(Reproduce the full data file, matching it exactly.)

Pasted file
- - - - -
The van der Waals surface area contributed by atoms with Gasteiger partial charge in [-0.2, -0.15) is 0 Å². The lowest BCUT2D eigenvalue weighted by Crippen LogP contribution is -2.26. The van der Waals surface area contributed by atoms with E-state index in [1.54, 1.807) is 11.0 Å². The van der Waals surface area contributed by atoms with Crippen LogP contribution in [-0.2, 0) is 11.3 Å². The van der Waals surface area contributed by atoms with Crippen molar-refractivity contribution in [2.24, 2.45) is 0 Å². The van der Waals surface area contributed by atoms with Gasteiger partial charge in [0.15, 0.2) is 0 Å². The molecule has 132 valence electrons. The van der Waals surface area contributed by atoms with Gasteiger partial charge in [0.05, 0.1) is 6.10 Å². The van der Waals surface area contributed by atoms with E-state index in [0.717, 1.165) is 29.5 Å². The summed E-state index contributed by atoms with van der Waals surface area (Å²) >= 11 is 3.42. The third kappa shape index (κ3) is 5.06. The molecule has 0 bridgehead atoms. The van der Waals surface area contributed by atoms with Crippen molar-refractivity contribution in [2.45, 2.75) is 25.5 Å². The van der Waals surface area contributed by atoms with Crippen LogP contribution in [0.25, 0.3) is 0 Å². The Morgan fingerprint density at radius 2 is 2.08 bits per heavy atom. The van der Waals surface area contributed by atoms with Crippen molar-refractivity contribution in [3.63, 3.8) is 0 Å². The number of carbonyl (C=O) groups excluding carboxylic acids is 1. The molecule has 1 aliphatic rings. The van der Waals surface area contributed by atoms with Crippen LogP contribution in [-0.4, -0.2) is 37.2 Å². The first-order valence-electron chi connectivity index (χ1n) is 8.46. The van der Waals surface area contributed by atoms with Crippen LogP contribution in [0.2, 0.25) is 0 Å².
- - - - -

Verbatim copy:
The van der Waals surface area contributed by atoms with Gasteiger partial charge in [-0.2, -0.15) is 0 Å². The lowest BCUT2D eigenvalue weighted by Crippen LogP contribution is -2.26. The van der Waals surface area contributed by atoms with E-state index in [1.54, 1.807) is 11.0 Å². The van der Waals surface area contributed by atoms with Crippen LogP contribution in [-0.2, 0) is 11.3 Å². The van der Waals surface area contributed by atoms with Crippen molar-refractivity contribution in [2.24, 2.45) is 0 Å². The van der Waals surface area contributed by atoms with Gasteiger partial charge in [0.15, 0.2) is 0 Å². The molecule has 132 valence electrons. The van der Waals surface area contributed by atoms with Gasteiger partial charge in [0.05, 0.1) is 6.10 Å². The van der Waals surface area contributed by atoms with E-state index in [0.717, 1.165) is 29.5 Å². The summed E-state index contributed by atoms with van der Waals surface area (Å²) >= 11 is 3.42. The third kappa shape index (κ3) is 5.06. The molecule has 0 bridgehead atoms. The van der Waals surface area contributed by atoms with Crippen molar-refractivity contribution in [2.45, 2.75) is 25.5 Å². The van der Waals surface area contributed by atoms with Crippen LogP contribution in [0.25, 0.3) is 0 Å². The Morgan fingerprint density at radius 2 is 2.08 bits per heavy atom. The van der Waals surface area contributed by atoms with Crippen molar-refractivity contribution in [3.63, 3.8) is 0 Å². The number of carbonyl (C=O) groups excluding carboxylic acids is 1. The molecule has 1 aliphatic rings. The van der Waals surface area contributed by atoms with Crippen LogP contribution in [-0.4, -0.2) is 37.2 Å². The first-order valence-electron chi connectivity index (χ1n) is 8.46. The van der Waals surface area contributed by atoms with Crippen LogP contribution in [0.2, 0.25) is 0 Å².